Long before lifestyle blogs and Instagram influencers, a charismatic man named Gayelord Hauser* charmed audiences from New York to Paris with his lectures and books on health and beauty. We rarely speak of him today but he flourished in mid-century America, mingling with movie stars and royalty, dispensing advice to women on how to improve themselves through nutrition, exercise and self-care. (Read an article from Cosmopolitan all about Hauser’s incredible influence.)
His profound influence in popular culture is documented in his 1984 New York Times obituary, which described his following in Hollywood and Europe, as well as his publishing and broadcasting career. On the surface, he provided advice on diet and exercise; on a deeper level, one could argue that he offered women an opportunity to devote time and care to themselves during a time when their role was seen to be mothers and wives.
I discovered the book Look Younger, Live Longer (1950) in my teens and embraced Hauser’s advice on healthy living and cultivating a rewarding life. True, his advice was quite dated and he referred to ladies that I had never heard of (Lady Mendl?), but I was thrilled by the ideas he proposed and enchanted by the glimpses he gave into the glamorous lives of his celebrity friends. His writing style was both encouraging and coy, as though he were sharing secrets to beauty and health so special that the reader was privileged to be holding the book. Indeed, in the first chapter of Look Younger, Live Longer, Hauser writes: “The book in your hands is no ordinary book. You are holding a passport to a new way of living.” (15)
As we examine Hauser’s life story, we can see a similar pattern to today’s wellness influencers: personal experience of the curative power of diet. Hauser often shared his experience of being cured of tuberculosis through good nutrition, herbal teas, and warm baths. His conviction and personal experience informed the advice he gave through his books and lectures. Modern influencers such as Ella Woodward (Deliciously Ella) and Jordan Younger (once, the Blonde Vegan, now the Balanced Blonde) share their own stories of the curative power of food to immense audiences of followers on social media. The personal stories add to the appeal for followers yearning for that same experience of healing and, given the photogenic nature of successful influencers, beauty.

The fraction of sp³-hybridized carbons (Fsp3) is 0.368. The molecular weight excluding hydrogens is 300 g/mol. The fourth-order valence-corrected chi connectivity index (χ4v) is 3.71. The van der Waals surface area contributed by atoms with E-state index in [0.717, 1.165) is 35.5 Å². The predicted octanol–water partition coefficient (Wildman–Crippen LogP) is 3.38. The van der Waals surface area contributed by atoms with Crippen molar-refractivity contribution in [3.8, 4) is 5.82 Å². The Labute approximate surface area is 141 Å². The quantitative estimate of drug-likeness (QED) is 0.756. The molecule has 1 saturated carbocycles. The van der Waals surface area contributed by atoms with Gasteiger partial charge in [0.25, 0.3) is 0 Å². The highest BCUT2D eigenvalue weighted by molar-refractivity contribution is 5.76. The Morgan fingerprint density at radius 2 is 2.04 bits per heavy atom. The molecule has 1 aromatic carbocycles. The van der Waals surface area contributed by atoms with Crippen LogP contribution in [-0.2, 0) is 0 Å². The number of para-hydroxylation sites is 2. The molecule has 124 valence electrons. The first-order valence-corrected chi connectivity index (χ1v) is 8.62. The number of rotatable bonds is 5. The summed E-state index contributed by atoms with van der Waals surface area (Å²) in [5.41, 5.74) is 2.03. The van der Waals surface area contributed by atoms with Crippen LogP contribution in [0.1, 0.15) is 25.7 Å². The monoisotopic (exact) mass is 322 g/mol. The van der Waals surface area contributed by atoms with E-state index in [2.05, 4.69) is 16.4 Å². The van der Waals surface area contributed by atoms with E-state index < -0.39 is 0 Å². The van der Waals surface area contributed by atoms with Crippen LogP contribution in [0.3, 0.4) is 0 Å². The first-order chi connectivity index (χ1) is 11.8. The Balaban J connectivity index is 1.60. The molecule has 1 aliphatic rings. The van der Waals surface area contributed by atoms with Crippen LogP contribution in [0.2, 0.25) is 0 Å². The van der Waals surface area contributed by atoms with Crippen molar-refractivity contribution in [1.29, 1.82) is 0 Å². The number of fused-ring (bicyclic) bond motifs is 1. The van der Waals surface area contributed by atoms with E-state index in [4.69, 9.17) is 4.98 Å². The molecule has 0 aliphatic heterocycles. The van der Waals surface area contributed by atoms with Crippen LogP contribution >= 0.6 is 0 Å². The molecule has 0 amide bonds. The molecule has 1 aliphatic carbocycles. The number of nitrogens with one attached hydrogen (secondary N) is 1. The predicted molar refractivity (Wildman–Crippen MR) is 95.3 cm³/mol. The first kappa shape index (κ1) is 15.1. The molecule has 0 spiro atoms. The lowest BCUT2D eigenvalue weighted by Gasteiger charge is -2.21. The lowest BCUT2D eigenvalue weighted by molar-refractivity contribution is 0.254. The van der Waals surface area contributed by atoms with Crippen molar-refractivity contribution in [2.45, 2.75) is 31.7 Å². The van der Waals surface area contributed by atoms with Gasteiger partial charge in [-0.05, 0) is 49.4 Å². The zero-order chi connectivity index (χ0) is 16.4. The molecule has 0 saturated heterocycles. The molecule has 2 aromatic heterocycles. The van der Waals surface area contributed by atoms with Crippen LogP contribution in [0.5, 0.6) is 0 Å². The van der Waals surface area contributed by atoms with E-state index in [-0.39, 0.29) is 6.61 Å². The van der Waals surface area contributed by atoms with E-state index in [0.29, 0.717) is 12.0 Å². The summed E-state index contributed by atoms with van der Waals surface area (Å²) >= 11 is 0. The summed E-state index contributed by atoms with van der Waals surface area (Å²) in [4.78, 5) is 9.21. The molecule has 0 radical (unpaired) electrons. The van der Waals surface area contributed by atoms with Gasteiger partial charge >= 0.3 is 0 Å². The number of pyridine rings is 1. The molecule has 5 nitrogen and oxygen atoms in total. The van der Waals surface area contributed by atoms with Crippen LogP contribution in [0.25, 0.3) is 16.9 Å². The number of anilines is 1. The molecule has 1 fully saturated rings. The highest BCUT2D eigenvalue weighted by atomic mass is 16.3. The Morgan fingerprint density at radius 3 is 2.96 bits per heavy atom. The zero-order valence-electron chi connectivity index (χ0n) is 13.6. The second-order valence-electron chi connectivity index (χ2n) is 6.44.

While Hauser did not have the platform of social media to share his ideas, he hosted radio shows and even a television program in the early 1950s, sponsored by Minute Maid. Hauser was a strikingly handsome man who dressed beautifully, embodying the physical beauty that he promised in his books and lectures. Near the age of 80 he boasted that he could read without glasses and swim miles in his pool.
While Gayelord Hauser’s influence faded during the 1970s, the role and reach of celebrity health and wellness experts has become ever more pervasive in North American society (and, one might argue, around the world). In that time advice on health has often been gruelling, time-consuming and punitive. What I love about Hauser’s books is the effort he made to tie together beauty with happiness, and his emphasis on small, sustainable changes in lifestyle. As an example, he argued that “reducing [never dieting] can be a pleasure” with advice as simple as:
What I love about Hauser’s books is the effort he made to tie together beauty with happiness, and his emphasis on small, sustainable changes in lifestyle.
Looking back on the books and lectures of Gayelord Hauser, it is also interesting to note how many of his recommendations on diet and health eventually became mainstream in North America. In Mirror, Mirror on the Wall (1961), Hauser encouraged women to lift dumbbells to get in shape: “Give Dumbbells a Lift and they’ll do the same for you!”. He writes about the importance of sleep and relaxation, suggesting that at least some of his advice had merit — then and now.
Beneath the promises of wellness ‘influencers’ lies the very normal desire to live our lives with beauty, style, and abundant health. It’s why we buy the latest diet book, download a fitness app, or order a supplement based on one of our favourite Instagram accounts. In so many ways, we are just like the men and women of the mid-century seeking how best to improve our lives.
As a fitness instructor who has found the best results from embracing more sustainable, graceful forms of movement I believe that Hauser had many ideas that stand the test of time. His emphasis on good posture, rest and recovery, and time for self-care are approaches that I embrace and share with my participants each week.
I encourage you to rediscover some of the wellness “influencers” from the past, from Gayelord Hauser to Terry Hunt, whose fitness studio in Beverly Hills provided Hollywood stars like Clark Gable and Rosemary Clooney with a space to lift weights and relax. Sometimes the most interesting health advice comes from the delicate pages of books published more than half a century ago!
*occasionally his name appears as Bengamin Gayelord Hauser
Hackett, Alice Payne, 1900-. Seven Years of Best Sellers, 1945–1951: Supplement to Fifty Years of Best Sellers, 1895–1945. New York: Bowker, 1952.
Hauser Gayelord. Look Younger Live Longer. Internet Archive, http://archive.org/details/in.ernet.dli.2015.242460. Accessed 8 July 2021.
Hauser, Bengamin G. Mirror, Mirror on the Wall, Etc. London: Faber & Faber, 1961. Print.
By PETER KERR. ‘Gayelord Hauser, 89, Author; Proponent of Natural Foods’. New York Times (1923-Current File), 29 Dec. 1984, p. 26. ProQuest Historical Newspapers: The New York Times, 122562743.